Organizers of Vancouver’s annual 4/20 festival were down at Sunset Beach bright and early this morning (April 20).
Jodie and Marc Emery, Jeremiah Vandermeer, Dana Larsen, and an army of volunteers were there beginning to set up tents and a stage before 5 a.m.
At the time of writing, there was still more than four hours to go before the main event at 4:20 p.m. But already photographs posted on social media showed crowds slowly building.
This year, the annual protest and celebration is moving from the Vancouver Art Gallery, where it was held for nearly 20 years, down to the north end of the Burrard Street Bridge.
When the Straight first reported on the relocation, last February, Larsen described the move as a logical step.
‘I think we’ve outgrown the Art Gallery, by far,’ he said. ‘I wish we had moved years ago, really. It’s gotten too crowded. I think it’s a wonderful sign and a success of our movement that we need a bigger spot.’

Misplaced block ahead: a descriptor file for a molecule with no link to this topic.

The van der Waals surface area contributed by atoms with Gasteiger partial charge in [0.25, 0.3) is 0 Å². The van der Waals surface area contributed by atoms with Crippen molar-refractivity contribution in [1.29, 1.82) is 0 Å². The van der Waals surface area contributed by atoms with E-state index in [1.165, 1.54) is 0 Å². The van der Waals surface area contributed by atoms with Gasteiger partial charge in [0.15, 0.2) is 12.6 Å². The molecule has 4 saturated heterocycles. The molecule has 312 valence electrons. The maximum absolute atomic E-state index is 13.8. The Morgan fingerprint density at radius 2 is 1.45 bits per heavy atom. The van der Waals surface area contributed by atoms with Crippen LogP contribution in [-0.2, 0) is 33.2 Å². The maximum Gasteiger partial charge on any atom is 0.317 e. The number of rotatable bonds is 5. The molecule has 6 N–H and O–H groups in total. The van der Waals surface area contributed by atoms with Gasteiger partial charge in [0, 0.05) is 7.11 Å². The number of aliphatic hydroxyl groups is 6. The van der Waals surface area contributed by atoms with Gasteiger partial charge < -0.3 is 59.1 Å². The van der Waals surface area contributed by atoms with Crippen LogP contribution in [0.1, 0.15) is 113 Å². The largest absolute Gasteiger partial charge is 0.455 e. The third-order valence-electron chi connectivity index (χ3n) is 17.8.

Despite the long-time leaders of Vancouver’s marijuana movement having embraced the move to Sunset Beach, today a smaller groups has staked out space on the south side of the Art Gallery and set up tents there as a second 4/20 event.
That protest’s lead organizer, WorldCannabis.net founder Robert Moore, told the Straight he’s chosen to avoid the Sunset Beach gathering because he wants to maintain 4/20 as a day strictly to protest laws many view as unjust.
“I’m not interested in selling cannabis. I’m interested in affecting the public, making a difference, and making a change,” Moore said. “This is no time to relax in the sun. It seems like you are preaching to the choir, down at the beach.”
Interviewed earlier this week, Jodie Emery maintained the Sunset Beach event is still a political demonstration.
“This year, more than ever, we need to rally,” she said. “The city is threatening to shut down dispensaries and the federal government is allowing arrests to continue.”
The activist and owner of Cannabis Culture said that despite Prime Minister Justin Trudeau pledging to legalize and regulate recreational marijuana, the gathering remains focused on pushing for reforms.
“The primary message is to stop marijuana arrests now, to legalize marijuana now,” Emery emphasized. “We need to allow everyone to participate safely and openly in this industry. And right now, millions of Canadians are still being criminalized.”